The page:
Anterior Total Hip Replacement
What is total hip replacement?
The hip joint is a ball and socket joint. Hip arthritis develops when the cartilage between the two parts wears out so that the joint is "bone-on-bone" (see left x-ray above). Total hip replacement involves making an incision down to the joint, removing the arthritic portions of the hip joint, and inserting metal and plastic implants. Special instruments are used to shape the bones to fit the implants. The components are usually put in without using bone cement because the implants are coated to promote bone to grow into the metal parts for long term fixation. The parts of a hip replacement include the cup, the stem, the ball, and the liner (see image on FAQs page). The cup and stem are always made of metal, the ball can be either metal or ceramic, and the liner is usually plastic. When both the ball and liner are metal the hip replacement is considered metal-on-metal. This combination has some benefits but is done less commonly now because some patients have an adverse reaction to the metal-on-metal bearing surface. The goals of total hip replacement surgery are to take away the hip pain associated with hip arthritis, to increase a patient's mobility, and make a stable joint that recreates the patient's normal hip biomechanics. It is one of the most successful procedures in all of medicine with the vast majority of patients experiencing near complete or complete hip pain relief for 20 years or longer.
What is anterior total hip replacement?
Direct anterior total hip replacement is a way of doing hip replacement that has become popular recently amongst both patients and surgeons. It has become more popular because of the increasing availability of the Hana® operating table. The Hana® table allows for unique positioning of the hip that makes the anterior approach more facile for the surgeon. The incision is made on the front of the hip instead of on the side (lateral) or in the back (posterior). It allows the surgery to be done by going in-between the muscles rather than cutting through them. The potential advantages of the anterior approach include quicker recovery, less pain, lower dislocation rate, no required hip precautions, and easier ability to check leg lengths and hip offset to better recreate normal hip biomechanics. Patients typically require less time in the hospital postoperatively because of the quicker recovery.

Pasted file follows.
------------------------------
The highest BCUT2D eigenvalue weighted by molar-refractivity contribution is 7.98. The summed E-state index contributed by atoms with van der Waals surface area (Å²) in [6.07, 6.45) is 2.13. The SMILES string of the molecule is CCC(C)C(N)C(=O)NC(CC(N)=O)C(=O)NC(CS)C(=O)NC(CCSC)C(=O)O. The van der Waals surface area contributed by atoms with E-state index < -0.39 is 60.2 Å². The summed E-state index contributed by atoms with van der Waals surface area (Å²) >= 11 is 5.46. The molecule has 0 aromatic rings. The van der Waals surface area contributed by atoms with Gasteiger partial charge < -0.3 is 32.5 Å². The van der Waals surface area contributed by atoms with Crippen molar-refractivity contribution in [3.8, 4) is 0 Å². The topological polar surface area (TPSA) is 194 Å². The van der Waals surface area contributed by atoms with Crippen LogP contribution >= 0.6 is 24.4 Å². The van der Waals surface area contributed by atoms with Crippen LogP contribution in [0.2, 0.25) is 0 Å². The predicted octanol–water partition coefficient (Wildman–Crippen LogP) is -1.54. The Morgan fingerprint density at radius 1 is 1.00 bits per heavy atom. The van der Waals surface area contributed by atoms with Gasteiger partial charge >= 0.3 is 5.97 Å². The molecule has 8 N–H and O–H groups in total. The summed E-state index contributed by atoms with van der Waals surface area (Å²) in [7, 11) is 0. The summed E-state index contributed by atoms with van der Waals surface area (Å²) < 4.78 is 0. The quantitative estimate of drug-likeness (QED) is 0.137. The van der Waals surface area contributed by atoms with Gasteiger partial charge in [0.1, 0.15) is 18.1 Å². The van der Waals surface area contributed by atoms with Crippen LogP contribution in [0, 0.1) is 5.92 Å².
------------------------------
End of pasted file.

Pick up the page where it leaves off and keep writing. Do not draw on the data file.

Posterior approach total hip replacement is the most common way for hip replacements to be performed in the United States. This approach requires splitting the gluteus maximus muscle as well as incising the tendons of the short external rotator muscles in the back of the hip. Because of the muscles and tendons that are disrupted, the recovery process can be slower and hip precautions are usually necessary postoperatively to prevent hip dislocation. This is why most patients after total hip replacement cannot cross their legs, cannot sit in low chairs, and have to be careful how they bend over to prevent dislocation. These hip precautions are not necessary after anterior total hip replacement.